Coordinates: 48°14′N 16°24′E / 48.233°N 16.400°E / 48.233; 16.400
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Donauinsel, separating New Danube (left) from Danube (right). View from Kahlenberg. Mind Millennium Tower near the center of the picture, and UNO-City at left margin
Copa Cagrana with lighthouse and pontoon bridge, from SE. In the background: Millennium Tower, Kahlenberg (w. antenna), Leopoldsberg (w. church) and, far out, Klosterneuburg.
Part of a nudist beach

The Donauinsel (Danube Island) is a long, narrow artificial island in central Vienna, Austria, lying between the Danube river and the parallel excavated channel Neue Donau ("New Danube"). The island is 21.1 km (13.1 mi) in length, but is only 70–210 m (230–689 ft) wide.[1] The New Danube waterway is practically an elongated (swimming) lake, technically a diluvian bed.[2] It has been described as an "autobahn for swimmers", due to its use by people commuting to work.[3]

Recreation and festival venue[edit]

To most visitors, the island is known as a recreational area with bars, restaurants and nightclubs. It has sports opportunities from rollerblading, cycling and swimming to canoeing. There is one beach that, in its beginning, felt so exotic that it was soon nicknamed the "Copa Cagrana" as a humoristic allusion to Rio de Janeiro's Copacabana: Kagran is the part of the 22nd District of Vienna next to that beach. In the southern and northern parts of the island, there are extensive (and free) nude beaches.

The Donauinselfest is an internationally well-known annual open air festival, and Europe's biggest event of this kind, with over 3 million visitors. It takes place at the end of June (Friday through Sunday) – except for 2008 (September 5–7), due to Austria (and Switzerland) hosting the European Football Championship. On September 23, 2008, Madonna gave her first concert in Austria there in front of a crowd of 57,000.[4]

Reliable flood protection[edit]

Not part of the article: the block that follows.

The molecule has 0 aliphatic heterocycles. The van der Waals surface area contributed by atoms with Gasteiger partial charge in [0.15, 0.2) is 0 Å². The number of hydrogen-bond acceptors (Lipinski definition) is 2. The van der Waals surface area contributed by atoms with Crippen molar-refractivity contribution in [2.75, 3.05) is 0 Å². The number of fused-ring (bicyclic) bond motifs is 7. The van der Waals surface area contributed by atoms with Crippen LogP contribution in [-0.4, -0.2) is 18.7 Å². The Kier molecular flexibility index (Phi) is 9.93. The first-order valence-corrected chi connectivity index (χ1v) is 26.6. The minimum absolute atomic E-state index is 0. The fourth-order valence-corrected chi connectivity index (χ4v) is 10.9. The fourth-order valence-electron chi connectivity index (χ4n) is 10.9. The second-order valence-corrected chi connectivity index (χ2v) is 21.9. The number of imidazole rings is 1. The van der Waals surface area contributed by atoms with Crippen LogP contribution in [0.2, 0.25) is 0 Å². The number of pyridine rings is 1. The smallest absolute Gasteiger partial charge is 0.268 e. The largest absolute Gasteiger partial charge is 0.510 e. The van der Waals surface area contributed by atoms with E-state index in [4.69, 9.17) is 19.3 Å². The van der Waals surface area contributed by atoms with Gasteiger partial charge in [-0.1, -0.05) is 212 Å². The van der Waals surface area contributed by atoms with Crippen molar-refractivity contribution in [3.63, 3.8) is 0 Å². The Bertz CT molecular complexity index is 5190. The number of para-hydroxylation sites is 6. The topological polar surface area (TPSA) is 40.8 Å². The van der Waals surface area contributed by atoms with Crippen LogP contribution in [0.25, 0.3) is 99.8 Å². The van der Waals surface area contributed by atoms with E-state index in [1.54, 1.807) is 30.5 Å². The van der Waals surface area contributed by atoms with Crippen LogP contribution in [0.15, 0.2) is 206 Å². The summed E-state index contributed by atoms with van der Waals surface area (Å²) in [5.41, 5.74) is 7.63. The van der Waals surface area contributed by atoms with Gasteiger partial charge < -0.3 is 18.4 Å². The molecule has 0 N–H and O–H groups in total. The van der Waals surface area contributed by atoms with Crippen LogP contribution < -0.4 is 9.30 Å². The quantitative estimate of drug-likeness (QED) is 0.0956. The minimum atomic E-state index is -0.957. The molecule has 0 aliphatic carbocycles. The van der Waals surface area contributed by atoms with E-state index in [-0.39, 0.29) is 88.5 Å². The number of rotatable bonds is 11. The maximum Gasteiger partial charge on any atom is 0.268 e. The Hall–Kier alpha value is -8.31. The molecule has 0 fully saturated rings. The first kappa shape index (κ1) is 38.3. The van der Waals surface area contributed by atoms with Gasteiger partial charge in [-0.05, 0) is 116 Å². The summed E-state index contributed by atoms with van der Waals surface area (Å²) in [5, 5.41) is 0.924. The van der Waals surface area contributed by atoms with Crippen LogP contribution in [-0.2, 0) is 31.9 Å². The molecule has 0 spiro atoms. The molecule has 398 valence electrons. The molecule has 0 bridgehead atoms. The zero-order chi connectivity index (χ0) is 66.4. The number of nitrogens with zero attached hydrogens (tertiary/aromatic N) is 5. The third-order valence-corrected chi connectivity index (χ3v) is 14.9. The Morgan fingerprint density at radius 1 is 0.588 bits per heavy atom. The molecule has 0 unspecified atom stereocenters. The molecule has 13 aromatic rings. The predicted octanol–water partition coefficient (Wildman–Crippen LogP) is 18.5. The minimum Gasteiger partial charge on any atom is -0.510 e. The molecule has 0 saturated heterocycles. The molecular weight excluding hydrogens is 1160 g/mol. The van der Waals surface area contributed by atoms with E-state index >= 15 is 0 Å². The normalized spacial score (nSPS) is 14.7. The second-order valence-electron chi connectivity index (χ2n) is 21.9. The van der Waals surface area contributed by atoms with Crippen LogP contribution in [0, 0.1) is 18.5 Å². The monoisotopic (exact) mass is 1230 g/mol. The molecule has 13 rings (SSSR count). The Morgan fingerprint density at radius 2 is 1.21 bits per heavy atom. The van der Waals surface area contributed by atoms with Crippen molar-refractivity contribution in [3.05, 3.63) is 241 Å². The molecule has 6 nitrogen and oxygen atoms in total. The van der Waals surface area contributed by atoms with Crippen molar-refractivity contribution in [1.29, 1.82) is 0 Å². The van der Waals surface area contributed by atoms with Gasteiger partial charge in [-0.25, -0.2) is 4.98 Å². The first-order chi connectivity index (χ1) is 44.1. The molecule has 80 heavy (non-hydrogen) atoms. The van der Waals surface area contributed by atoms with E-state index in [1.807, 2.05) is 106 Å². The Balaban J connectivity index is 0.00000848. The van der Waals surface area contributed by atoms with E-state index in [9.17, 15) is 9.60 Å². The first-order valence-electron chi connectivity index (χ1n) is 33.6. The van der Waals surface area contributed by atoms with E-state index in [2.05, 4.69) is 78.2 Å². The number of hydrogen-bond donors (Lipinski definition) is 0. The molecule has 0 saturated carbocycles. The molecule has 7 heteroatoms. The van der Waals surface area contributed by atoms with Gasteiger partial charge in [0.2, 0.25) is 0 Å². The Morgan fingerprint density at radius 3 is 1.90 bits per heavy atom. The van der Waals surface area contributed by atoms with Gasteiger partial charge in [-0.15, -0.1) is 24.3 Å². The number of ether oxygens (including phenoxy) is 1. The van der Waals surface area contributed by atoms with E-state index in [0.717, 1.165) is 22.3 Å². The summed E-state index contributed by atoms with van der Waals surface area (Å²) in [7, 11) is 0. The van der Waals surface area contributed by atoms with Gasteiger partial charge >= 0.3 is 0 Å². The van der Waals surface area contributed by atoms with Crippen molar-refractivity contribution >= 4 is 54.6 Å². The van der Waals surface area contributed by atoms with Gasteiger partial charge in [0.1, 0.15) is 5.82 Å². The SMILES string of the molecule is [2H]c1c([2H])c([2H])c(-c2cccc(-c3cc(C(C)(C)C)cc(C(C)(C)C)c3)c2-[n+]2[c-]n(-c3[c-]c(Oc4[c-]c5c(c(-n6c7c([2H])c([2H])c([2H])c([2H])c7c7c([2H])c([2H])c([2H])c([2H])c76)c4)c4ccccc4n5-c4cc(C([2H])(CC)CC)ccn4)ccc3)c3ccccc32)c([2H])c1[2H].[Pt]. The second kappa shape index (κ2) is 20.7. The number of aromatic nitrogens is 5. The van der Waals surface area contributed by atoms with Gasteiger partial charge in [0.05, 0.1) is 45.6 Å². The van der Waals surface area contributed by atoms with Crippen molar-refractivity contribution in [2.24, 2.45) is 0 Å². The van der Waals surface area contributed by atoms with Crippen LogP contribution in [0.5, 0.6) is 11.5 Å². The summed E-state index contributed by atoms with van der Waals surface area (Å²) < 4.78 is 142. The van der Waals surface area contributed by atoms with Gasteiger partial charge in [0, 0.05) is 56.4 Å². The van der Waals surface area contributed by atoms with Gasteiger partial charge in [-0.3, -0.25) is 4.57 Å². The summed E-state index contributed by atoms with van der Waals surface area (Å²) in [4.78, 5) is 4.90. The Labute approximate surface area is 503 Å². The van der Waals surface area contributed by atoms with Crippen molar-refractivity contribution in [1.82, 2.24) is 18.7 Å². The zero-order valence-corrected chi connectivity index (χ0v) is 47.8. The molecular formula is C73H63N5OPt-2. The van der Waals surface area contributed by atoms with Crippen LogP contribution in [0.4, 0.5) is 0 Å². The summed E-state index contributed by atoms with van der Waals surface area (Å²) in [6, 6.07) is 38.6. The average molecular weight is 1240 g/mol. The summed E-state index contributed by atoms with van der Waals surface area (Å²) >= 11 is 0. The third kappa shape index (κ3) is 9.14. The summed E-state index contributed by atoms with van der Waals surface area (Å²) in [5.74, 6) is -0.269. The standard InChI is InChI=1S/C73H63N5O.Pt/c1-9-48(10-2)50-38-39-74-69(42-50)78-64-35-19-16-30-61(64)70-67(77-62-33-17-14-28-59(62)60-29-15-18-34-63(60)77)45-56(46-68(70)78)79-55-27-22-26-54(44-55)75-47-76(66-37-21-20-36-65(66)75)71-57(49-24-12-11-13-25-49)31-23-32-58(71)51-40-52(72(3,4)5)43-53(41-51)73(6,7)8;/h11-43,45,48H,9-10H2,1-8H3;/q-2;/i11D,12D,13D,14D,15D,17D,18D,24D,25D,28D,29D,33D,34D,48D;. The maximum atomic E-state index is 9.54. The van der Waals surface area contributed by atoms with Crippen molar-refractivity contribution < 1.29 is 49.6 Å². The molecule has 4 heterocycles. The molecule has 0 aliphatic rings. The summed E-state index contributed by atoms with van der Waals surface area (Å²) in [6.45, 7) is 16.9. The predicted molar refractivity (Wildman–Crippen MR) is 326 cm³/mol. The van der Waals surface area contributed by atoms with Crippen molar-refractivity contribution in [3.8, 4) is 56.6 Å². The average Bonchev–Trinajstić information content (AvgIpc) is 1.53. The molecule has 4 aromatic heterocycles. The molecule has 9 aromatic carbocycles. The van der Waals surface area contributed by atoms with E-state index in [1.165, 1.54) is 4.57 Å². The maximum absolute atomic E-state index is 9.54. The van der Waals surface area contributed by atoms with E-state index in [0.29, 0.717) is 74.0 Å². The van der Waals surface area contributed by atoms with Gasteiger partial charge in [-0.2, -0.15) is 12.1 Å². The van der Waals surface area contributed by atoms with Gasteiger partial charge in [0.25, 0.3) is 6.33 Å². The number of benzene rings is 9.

The main purpose of the island however is to be part of Vienna's highly sophisticated flood protection system. As the river Danube crosses the city (before major extensions: passed nearby), this has been a constant concern over hundreds of years. The first notable protective measures were taken between 1870 and 1875. A central bed, 280 m, was dug out, and an inundation area of 450 m was created at the river's left bank.

In 1970, a new plan was conceived and soon executed: digging an additional channel to replace the former inundation area, and using the spoil to build up the remaining strip of land between the straightened bed from the 19th century flood defense schemes and the newly created one. The new channel is called the Neue Donau (New Danube). After the completion of the works it was envisaged that the resulting island should eventually be used for recreation. The flood control system is designed to protect from flash floods bringing river flows of up to 14,000 m3 per second. This has only happened once in Vienna's history; in 1501. The heavy 2002 flood brought flows of 10,000 m3 per second. It includes the Danube Canal's historic Nußdorf watergate, locks at either end of New Danube, a groundwater level control system integrated into the right bank flood levee (which creates appropriate conditions for the large park area Prater, once part of a wide alluvial forest zone), and the new Freudenau river plant's sluice.[5]

The works were started in March 1972[6] and finished in 1988.[7] The river plant was added from 1992 to 1998.


  1. ^ "Flood control on the Danube – Facts and figures" (PDF). Archived from the original (PDF) on 2017-07-29. Retrieved 2017-07-12.
  2. ^ Donautech Data Sheet (see below: References).
  3. ^ "VIENNA'S AUTOBAHN FOR SWIMMERS". Retrieved 2018-01-04.
  4. ^ "Billboard Boxscore". Billboard. New York City: Nielsen Business Media, Inc. 2008-10-04. ISSN 0006-2510. Retrieved 2008-10-02.
  5. ^ Verbesserter Sluice (German).
  6. ^ Beschluss data (German).
  7. ^ "Zwischen 1870 und 1875 gab es die erste Donauregulierung" and "1988 [...] fertig gestellt." (from a test for immigrants, webpage: Auslaender-P1, applying for Austrian citizenship; official paper, in German)

References and other external links[edit]


  • Vienna map showing Danube Island (English): 2008, webpage:MapAustria-Vienna.
  • Simple Interactive Vienna tourist map linked to a short English descriptions of Danube Island and other Vienna tourist spots.
  • Better Map of the island, by Vienna magistrate; it consists of 8 GIFs, c.100k each.
48°14′N 16°24′E / 48.233°N 16.400°E / 48.233; 16.400